I need to break this down into a list because we managed to do so much.

Day One
We arrived in Singapore after 36 hours of flying. That is embarrassing, since I usually would never book a trip that way, but it had to be done because our Sister Cities trip was cancelled and our new plan was to get to Singapore in time for the race. So we had to jig and jag our flight schedules to get down to Singapore from Taipei. We arrived at the Four Seasons at 8 am, and everyone there was so friendly and made it their immediate goal to get us horizontal! They upgraded us to a premium room that was ready right away, and whisked our bags up and encouraged us to get some rest.

Instead, we showered and headed around the corner to a famous coffee shop, Killiney Kopitiam, where we ordered something we didn’t understand then sat at a table with an aging Singaporean couple who immediately explained how to eat our food correctly, then gave us a long list of ideas of what to do for the rest of the day. This was the first in a long line of kindnesses shown to us.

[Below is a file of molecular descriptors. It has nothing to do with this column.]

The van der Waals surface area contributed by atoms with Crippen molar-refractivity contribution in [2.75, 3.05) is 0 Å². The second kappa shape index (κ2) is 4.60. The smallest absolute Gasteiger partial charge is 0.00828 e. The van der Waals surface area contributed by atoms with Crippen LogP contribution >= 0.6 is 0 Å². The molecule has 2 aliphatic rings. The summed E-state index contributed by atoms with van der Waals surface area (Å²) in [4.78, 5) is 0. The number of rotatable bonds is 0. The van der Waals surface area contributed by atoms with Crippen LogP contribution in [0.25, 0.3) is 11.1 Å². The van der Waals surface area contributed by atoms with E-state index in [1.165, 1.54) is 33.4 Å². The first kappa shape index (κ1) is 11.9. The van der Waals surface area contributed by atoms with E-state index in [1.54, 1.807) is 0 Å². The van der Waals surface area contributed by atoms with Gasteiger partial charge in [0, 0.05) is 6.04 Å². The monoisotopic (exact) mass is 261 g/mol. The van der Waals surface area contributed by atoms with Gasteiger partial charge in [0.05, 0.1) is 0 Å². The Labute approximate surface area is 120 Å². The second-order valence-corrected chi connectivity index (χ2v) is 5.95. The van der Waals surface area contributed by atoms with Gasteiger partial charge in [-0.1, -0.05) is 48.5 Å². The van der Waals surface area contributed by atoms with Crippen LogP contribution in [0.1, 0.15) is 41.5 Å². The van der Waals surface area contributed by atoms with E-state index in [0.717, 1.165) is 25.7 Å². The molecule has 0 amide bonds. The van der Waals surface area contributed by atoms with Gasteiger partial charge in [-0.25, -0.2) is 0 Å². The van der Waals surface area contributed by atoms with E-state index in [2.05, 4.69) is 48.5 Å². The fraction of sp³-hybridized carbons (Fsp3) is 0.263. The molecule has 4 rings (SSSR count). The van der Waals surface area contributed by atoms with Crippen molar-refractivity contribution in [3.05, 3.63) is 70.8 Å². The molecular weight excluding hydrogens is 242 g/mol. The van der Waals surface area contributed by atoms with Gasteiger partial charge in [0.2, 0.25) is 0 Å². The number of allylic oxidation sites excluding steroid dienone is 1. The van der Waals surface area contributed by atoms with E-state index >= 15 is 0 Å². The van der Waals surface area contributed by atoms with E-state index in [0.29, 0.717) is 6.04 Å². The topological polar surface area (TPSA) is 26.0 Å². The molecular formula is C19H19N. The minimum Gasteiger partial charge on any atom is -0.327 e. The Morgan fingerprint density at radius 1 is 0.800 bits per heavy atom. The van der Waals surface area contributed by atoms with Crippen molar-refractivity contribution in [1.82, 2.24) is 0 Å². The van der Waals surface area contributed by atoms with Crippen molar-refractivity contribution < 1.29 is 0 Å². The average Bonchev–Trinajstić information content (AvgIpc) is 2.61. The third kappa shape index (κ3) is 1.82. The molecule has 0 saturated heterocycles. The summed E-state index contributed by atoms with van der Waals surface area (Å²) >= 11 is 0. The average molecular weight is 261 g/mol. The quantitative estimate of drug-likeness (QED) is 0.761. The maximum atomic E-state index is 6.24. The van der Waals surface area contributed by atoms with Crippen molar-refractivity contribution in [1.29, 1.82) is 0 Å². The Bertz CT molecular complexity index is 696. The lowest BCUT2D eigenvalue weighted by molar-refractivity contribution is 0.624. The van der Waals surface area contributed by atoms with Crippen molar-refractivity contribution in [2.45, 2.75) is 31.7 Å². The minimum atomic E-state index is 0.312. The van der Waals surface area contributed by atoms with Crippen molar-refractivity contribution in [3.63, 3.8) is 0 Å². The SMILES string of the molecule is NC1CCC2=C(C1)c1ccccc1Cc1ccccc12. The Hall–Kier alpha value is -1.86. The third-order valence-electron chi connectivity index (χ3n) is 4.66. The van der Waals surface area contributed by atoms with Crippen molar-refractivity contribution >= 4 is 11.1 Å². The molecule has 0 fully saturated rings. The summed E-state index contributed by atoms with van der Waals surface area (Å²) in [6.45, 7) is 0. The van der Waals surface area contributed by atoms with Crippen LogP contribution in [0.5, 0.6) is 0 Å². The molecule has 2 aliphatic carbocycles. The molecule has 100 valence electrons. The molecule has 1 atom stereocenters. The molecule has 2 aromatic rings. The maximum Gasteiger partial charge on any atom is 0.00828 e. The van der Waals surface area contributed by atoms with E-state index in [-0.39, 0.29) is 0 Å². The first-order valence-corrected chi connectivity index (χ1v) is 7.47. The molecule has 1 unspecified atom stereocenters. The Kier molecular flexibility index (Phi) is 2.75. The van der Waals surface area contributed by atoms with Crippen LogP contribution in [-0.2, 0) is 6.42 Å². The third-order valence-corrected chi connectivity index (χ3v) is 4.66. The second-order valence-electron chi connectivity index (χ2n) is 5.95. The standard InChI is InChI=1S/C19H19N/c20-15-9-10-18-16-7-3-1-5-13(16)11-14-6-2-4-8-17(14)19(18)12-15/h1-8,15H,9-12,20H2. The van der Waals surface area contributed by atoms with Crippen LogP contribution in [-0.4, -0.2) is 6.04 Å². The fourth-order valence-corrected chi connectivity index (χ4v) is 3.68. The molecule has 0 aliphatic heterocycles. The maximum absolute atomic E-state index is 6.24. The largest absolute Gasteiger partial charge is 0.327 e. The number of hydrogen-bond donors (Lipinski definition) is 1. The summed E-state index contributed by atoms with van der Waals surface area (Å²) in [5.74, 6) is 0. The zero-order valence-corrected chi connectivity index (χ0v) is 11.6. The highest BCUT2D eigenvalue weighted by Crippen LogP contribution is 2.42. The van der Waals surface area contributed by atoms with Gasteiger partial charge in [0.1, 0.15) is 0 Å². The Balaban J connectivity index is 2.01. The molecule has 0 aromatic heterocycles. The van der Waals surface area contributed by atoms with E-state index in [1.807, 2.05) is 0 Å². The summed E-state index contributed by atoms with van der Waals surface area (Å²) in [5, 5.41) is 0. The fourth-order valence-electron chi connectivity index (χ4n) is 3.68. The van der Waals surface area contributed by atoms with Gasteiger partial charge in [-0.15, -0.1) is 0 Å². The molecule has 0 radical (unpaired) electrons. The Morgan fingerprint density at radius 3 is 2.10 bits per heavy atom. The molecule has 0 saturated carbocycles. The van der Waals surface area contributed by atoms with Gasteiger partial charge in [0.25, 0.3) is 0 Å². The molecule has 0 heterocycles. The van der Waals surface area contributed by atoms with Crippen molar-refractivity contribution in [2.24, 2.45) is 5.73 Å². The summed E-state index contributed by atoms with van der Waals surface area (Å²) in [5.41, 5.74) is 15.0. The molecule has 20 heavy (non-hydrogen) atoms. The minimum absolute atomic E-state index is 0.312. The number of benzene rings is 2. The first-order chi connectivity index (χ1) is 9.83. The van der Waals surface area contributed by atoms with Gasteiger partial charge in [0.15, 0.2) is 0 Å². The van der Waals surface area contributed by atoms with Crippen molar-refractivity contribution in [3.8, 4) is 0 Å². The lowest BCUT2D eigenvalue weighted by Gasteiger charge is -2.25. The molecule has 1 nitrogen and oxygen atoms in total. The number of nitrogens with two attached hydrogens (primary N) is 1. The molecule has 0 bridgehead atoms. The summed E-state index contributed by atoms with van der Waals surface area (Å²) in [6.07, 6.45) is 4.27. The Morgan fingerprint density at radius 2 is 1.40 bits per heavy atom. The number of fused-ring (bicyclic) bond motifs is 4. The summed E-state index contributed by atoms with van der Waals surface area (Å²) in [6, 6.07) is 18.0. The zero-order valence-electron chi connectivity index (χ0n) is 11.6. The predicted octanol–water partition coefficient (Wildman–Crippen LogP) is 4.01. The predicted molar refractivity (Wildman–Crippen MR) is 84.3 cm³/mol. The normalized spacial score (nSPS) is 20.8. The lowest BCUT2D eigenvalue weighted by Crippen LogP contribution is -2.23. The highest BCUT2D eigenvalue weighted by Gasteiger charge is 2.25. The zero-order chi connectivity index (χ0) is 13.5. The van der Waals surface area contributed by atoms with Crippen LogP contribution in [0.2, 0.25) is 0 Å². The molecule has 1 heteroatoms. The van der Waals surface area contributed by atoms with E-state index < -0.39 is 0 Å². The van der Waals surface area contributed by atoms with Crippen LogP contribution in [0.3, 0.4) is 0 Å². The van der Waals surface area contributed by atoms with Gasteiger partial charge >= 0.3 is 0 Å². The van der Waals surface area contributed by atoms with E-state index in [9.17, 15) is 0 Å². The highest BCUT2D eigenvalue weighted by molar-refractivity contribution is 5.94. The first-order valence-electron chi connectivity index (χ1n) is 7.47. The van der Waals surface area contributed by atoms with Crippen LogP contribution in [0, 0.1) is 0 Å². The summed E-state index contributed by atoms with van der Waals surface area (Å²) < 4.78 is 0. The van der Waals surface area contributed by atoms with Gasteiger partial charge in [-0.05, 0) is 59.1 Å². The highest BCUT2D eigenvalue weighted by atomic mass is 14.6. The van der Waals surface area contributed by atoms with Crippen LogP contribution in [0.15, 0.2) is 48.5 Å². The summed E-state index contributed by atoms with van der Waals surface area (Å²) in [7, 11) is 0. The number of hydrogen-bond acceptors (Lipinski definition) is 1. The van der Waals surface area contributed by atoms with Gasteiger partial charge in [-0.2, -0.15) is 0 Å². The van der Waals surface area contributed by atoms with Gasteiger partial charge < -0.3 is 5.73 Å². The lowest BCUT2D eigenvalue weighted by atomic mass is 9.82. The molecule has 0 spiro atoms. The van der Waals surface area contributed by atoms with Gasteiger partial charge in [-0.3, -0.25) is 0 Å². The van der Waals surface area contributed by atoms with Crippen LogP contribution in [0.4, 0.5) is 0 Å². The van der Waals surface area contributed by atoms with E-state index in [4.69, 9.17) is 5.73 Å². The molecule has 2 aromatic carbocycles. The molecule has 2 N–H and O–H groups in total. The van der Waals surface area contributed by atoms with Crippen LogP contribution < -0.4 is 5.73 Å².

Next we wandered down Orchard Road, which is lined with chichi shops that don’t interest me much–I much prefer to shop from local artisans. But it was fun to look in the windows.

We strolled over to Emerald Hill to see the beautiful colonial buildings that are mostly occupied by ex-pats who tuck into the street to walk their little mop-dogs.

On our way to the Natioanl Museum, we passed the School of the Arts Singapore. It was a beautifully designed building, and there were students spilling onto the front steps. It brought back such lovely memories of my days at Cincinnati School for Creative and Performing Arts.

After that we walked to the National Museum, where there was an informative display about the Japanese occupation during WWII. I had no idea how over-prepared the Japanese were to occupy countries like Singapore. There was a graphic that compared the Japanese forces to Allied forces and the Allies had no chance! It was often 60 to 1 and the Japanese pretty much walked in and took names. We saw a lot of images of the camps where the Japanese imprisoned the British and Singapore people. And then of course there was the payback when the Singaporians deported the Japanese. Very informative exhibit.